Monday, July 12, 2010

Smart People Adding Too Much Value

The Disease Management Care Blog is happy to host Kit Gorton, MD. Kit is currently a healthcare consultant who is a former VP of Medical Management at HP Enterprise Services, served as President and Chief Medical Officer of APS Health Care and was Chief Medical Officer of Pennsylvania Medicaid. As someone who has developed and presided over a host of good ideas, this is a professional who knows of what he speaks.

In case you’re wondering why your excellent idea isn’t going anywhere, the good news is that you’re smart. Read on and find out about the bad news……

Why do so many good ideas get so little traction? As a guy whose job has often been to support innovative programs, I find myself thinking about this a great deal. The reasons why ideas languish are of course complex: too few resources, too many competing priorities, too little consensus, too much information out there. All are solid explanations for why smart people I’ve worked with accomplish less than everyone would expect.

I was reading Marshall Goldsmith’s book What Got You Here Won’t Get You There (Hyperion, New York, 2007) as I got geared up for my current career transition and I came across another possible explanation that I hadn’t entertained before. Goldsmith posits that smart people impede their organizations and their own careers through what he characterizes as the bad habit of adding too much value. He observes, “It is extremely difficult for successful people to listen to other people tell them something that they already know without communicating somehow that (a) ‘we already knew that’ and (b)’we know a better way.’” He points out that whatever incremental improvement that the smart person provides to an idea is often overshadowed by the loss of enthusiasm and commitment of the other people in the process.

Perhaps smart people’s ideas don’t get more traction because of the smart people’s behavior? In a knowledge economy, adding our two cents is how the idea guys make a contribution, right? Perhaps not. Goldsmith argues that the more powerful or influential we people become (or wish to become…), the more behavior factors into their success. His premise makes a lot of sense: that it is counter-productive to always try to improve on the ideas of others. After all, the obverse of “I’m smarter than you are” is obviously “You are dumber than me.” No one likes to be on the losing side of that conversation.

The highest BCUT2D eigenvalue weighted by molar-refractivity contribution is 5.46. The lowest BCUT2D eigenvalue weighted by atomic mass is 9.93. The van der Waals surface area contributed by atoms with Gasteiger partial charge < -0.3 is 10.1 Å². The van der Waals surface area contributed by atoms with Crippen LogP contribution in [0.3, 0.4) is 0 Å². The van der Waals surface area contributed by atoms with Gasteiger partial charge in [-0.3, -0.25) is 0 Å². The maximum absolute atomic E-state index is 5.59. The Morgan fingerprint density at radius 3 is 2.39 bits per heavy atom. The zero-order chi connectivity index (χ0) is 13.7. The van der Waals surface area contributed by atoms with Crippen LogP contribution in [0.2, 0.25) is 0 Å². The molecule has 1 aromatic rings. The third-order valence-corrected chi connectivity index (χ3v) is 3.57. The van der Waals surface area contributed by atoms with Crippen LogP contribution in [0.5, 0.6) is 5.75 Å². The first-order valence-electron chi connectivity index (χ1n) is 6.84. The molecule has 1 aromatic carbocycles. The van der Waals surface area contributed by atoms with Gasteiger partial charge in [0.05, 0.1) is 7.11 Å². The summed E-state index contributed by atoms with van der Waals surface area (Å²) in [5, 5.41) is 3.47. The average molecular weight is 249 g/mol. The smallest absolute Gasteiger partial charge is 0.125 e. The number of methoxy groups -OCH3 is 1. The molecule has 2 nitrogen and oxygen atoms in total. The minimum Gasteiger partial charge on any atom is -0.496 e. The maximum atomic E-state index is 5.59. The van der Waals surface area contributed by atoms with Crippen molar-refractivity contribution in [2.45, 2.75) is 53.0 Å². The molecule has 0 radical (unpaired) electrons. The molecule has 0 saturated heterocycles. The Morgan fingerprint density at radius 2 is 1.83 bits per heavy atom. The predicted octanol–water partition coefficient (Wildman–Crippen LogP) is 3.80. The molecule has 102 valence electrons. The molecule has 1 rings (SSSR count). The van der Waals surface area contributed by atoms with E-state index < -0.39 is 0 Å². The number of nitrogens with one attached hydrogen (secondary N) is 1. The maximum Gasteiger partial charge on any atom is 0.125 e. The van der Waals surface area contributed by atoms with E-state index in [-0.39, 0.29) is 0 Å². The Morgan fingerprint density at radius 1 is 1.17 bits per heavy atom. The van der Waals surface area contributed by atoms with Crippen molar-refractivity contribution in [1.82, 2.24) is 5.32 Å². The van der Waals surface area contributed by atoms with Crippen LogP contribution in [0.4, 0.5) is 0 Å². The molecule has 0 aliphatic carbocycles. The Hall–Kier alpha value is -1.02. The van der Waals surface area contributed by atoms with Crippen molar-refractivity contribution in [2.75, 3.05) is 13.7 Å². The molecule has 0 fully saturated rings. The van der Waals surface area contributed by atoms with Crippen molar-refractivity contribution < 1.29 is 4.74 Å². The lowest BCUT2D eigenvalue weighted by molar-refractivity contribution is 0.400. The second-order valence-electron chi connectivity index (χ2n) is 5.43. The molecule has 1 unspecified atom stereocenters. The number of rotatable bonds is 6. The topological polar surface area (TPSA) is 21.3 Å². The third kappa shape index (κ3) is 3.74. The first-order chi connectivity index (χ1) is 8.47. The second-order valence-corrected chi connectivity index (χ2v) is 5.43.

The typical approach of smart people to care management solution development and academic research is to design incremental improvements or disruptive changes and then demonstrate proof of concept in either a pilot program or through a research protocol. Adoption is then supposed to be driven by the innovators promoting their ideas through publications, seminars and, to a lesser extent, commercial marketing approaches. Their underlying assumption has been is that good ideas sell themselves. They think their job is to simply to build a better mouse-trap and then explain it to the rest of us.

Goldsmith’s perspective suggests to me that innovation processes that focus largely on coming up with and presenting the next best idea are likely to be ineffective in driving improvements in chronic care management, medical homes or wellness and lifestyle programs. Innovators may not have the interpersonal skills and communication behaviors necessary to promote adoption. By “over” delivering on value and underestimating the response of their colleagues around them, innovation can dissipate.

Clearly there is work to be done in translational research and in identifying control points in the diffusion of healthcare innovation. Still Goldsmith’s observations about human behavior raise the question of how much interpersonal relationships and individual communication may impact the success of transformational change. That is a topic I think is worthy of a great deal of silent reflection.

1 comment:

A. Patrick Jonas, MD said...

A good and timely post. Thanks.

One way to interpret Goldsmith is that smart people (whatever that means) needn't bother contributing. Or, "It's hopeless for you smart folks because we dumber ones won't listen." Or,"We will ignore your brilliant ideas because your interpersonal skills are so poor."

Since innovation continues, I think that Goldsmith is dead wrong. Many times the innovation has to come from outside the organization, however, especially if it is radical innovation. The "sludge" in the organizational processes may force the radical innovators to set up shop across the street to sell the innovation to the organization. It sometimes behooves the smart people (again, I wonder what that means) to set up the outside company and cause less acute internal disruption.